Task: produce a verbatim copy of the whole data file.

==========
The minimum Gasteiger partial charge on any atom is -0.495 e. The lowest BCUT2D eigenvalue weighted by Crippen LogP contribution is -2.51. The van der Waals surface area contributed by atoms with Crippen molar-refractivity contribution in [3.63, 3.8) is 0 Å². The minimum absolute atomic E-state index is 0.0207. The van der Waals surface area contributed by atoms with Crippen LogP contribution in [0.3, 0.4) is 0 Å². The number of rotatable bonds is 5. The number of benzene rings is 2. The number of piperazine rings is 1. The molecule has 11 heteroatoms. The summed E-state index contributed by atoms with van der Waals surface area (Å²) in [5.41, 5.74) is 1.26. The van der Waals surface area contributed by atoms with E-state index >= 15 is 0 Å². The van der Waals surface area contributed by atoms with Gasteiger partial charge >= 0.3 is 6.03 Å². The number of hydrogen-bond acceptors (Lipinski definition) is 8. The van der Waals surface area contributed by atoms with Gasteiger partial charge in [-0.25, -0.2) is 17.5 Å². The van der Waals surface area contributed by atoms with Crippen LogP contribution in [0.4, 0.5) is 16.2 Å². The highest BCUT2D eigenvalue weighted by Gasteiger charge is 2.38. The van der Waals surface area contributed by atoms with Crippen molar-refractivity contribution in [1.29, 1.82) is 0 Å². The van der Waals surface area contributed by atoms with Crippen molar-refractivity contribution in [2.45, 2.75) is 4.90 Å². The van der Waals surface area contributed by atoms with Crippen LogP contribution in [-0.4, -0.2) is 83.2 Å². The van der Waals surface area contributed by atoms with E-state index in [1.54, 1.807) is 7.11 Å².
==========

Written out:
The minimum Gasteiger partial charge on any atom is -0.495 e. The lowest BCUT2D eigenvalue weighted by Crippen LogP contribution is -2.51. The van der Waals surface area contributed by atoms with Crippen molar-refractivity contribution in [3.63, 3.8) is 0 Å². The minimum absolute atomic E-state index is 0.0207. The van der Waals surface area contributed by atoms with Crippen LogP contribution in [0.3, 0.4) is 0 Å². The number of rotatable bonds is 5. The number of benzene rings is 2. The number of piperazine rings is 1. The molecule has 11 heteroatoms. The summed E-state index contributed by atoms with van der Waals surface area (Å²) in [5.41, 5.74) is 1.26. The van der Waals surface area contributed by atoms with E-state index >= 15 is 0 Å². The van der Waals surface area contributed by atoms with Gasteiger partial charge >= 0.3 is 6.03 Å². The number of hydrogen-bond acceptors (Lipinski definition) is 8. The van der Waals surface area contributed by atoms with Gasteiger partial charge in [-0.25, -0.2) is 17.5 Å². The van der Waals surface area contributed by atoms with Crippen LogP contribution in [0.4, 0.5) is 16.2 Å². The highest BCUT2D eigenvalue weighted by Gasteiger charge is 2.38. The van der Waals surface area contributed by atoms with Crippen molar-refractivity contribution in [1.29, 1.82) is 0 Å². The van der Waals surface area contributed by atoms with Crippen molar-refractivity contribution in [2.45, 2.75) is 4.90 Å². The van der Waals surface area contributed by atoms with Crippen LogP contribution in [-0.4, -0.2) is 83.2 Å². The van der Waals surface area contributed by atoms with E-state index in [1.54, 1.807) is 7.11 Å².